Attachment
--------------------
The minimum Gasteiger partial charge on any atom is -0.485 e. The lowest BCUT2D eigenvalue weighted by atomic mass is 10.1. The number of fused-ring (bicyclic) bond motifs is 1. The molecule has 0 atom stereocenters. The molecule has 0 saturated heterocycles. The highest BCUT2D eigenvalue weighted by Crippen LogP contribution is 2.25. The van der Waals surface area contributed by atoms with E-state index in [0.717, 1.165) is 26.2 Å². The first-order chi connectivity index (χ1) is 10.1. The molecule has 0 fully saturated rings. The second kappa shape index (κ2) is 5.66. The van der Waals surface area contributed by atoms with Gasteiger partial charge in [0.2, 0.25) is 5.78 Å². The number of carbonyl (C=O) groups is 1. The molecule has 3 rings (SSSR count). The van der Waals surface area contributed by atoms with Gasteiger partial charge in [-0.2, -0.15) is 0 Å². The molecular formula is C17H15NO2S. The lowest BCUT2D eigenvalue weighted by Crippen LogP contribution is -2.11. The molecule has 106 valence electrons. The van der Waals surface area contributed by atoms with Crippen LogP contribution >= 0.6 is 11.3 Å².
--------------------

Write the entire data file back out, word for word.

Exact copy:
The minimum Gasteiger partial charge on any atom is -0.485 e. The lowest BCUT2D eigenvalue weighted by atomic mass is 10.1. The number of fused-ring (bicyclic) bond motifs is 1. The molecule has 0 atom stereocenters. The molecule has 0 saturated heterocycles. The highest BCUT2D eigenvalue weighted by Crippen LogP contribution is 2.25. The van der Waals surface area contributed by atoms with E-state index in [0.717, 1.165) is 26.2 Å². The first-order chi connectivity index (χ1) is 10.1. The molecule has 0 fully saturated rings. The second kappa shape index (κ2) is 5.66. The van der Waals surface area contributed by atoms with Gasteiger partial charge in [0.2, 0.25) is 5.78 Å². The number of carbonyl (C=O) groups is 1. The molecule has 3 rings (SSSR count). The van der Waals surface area contributed by atoms with Gasteiger partial charge in [-0.2, -0.15) is 0 Å². The molecular formula is C17H15NO2S. The lowest BCUT2D eigenvalue weighted by Crippen LogP contribution is -2.11. The molecule has 106 valence electrons. The van der Waals surface area contributed by atoms with Crippen LogP contribution >= 0.6 is 11.3 Å².